Read The Bookman by Lavie Tidhar Online

the-bookman

A masked terrorist has brought London to its knees - there are bombs inside books, and nobody knows which ones. On the day of the launch of the first expedition to Mars, by giant cannon, he outdoes himself with an audacious attack. For young poet Orphan, trapped in the screaming audience, it seems his destiny is entwined with that of the shadowy terrorist, but how? Like aA masked terrorist has brought London to its knees - there are bombs inside books, and nobody knows which ones. On the day of the launch of the first expedition to Mars, by giant cannon, he outdoes himself with an audacious attack. For young poet Orphan, trapped in the screaming audience, it seems his destiny is entwined with that of the shadowy terrorist, but how? Like a steam-powered take on V for Vendetta, rich with satire and slashed through with automatons, giant lizards, pirates, airships and wild adventure, The Bookman is the first of a series. (Description from Amazon.com)...

Title : The Bookman
Author :
Rating :
ISBN : 9780007346615
Format Type : ebook
Number of Pages : 416 Pages
Status : Available For Download
Last checked : 21 Minutes ago!

The Bookman Reviews

  • Dan Schwent
    2018-11-08 11:13

    Just minutes before a space cannon launches a probe to Mars, a terrorist called The Bookman kills poet Orphan's love in an explosion. Orphan's quest for the truth about her death takes him below the streets of London, aboard the Nautilus with Jules Verne and Captain Nemo, and to the mysterious island home of Les Lezards, the lizard men who rule the world...Okay, now this is what all steampunk books should aspire to be! What Lavie Tidhar has done in The Bookman is simply marvelous. Most of the steampunk books I've read had too much going on or the steampunk element seemed tacked on. Not so in The Bookman.The world Tidhar has created is a curious mix of Victorian London and alternate history. In this case, the jonbar point was the rise of the Les Lezards from an island in what we call the Caribbean. Queen Victoria is a lizard woman, a probable nod to The Steampunk Trilogy. The word is chock-full of steam punk goodness: airships, automatons, etc, and all is integral to the plot and not just window dressing.Orphan, the protagonist, is a poet and certainly no superhero. He takes quite a beating throughout the book, going from the frying pan to the fire on many occasions. His quest to find The Bookman, a terrorist who uses exploding books as weapons, is just the tip of the iceberg.Fictional characters mingle with real ones. Karl Marx and Henry Irving exist in the same world as Harry Flashman and Moriarty, who is the Prime Minister. Jules Verne rubs shoulders with Captain Nemo, and Irene Adler is an Inspector while Watson is working in a hospital. Herbert West, the Re-Animator himself, is even mention.The writing is top notch and a cut above most books of this type. Tidhar does a great job building suspense. Most chapters end with Orphan's fortunes getting even worse in the last sentence.I really want to gush about all the plot twists but rather than be a tremendous spoiler, I'm going to go into the huge number of Easter Eggs in this thing. At one point, Orphan goes into a bookstore and there are books written by (view spoiler)[William Ashbless, Cosmo Cowperthwait, Jubal Harshaw, and Gordon Lachance. Quite a mix. In fact, Ashbless is mentioned multiple times. (hide spoiler)].I could go on and on but you'd be better served to just read the book yourself. For what it is, a steampunk adventure story, it's a solid five.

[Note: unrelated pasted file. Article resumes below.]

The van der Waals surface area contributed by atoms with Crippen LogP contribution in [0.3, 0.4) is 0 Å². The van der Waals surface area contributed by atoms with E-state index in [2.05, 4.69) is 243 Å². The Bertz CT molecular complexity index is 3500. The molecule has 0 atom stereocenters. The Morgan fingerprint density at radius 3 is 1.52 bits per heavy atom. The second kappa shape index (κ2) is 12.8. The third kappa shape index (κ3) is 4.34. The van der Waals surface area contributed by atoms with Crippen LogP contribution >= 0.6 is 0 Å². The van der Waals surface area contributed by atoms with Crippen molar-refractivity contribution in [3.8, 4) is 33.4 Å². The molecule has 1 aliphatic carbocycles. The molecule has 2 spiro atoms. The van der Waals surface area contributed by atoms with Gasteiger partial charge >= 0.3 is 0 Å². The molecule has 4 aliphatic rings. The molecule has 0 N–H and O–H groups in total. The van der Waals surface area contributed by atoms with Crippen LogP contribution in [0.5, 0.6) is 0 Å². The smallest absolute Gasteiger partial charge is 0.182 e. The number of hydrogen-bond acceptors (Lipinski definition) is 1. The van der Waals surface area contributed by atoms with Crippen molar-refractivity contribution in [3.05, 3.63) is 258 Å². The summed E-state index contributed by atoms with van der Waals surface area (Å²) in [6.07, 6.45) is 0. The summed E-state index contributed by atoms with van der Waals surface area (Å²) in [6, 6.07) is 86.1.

• Jeffrey Keeten
    2018-11-15 12:52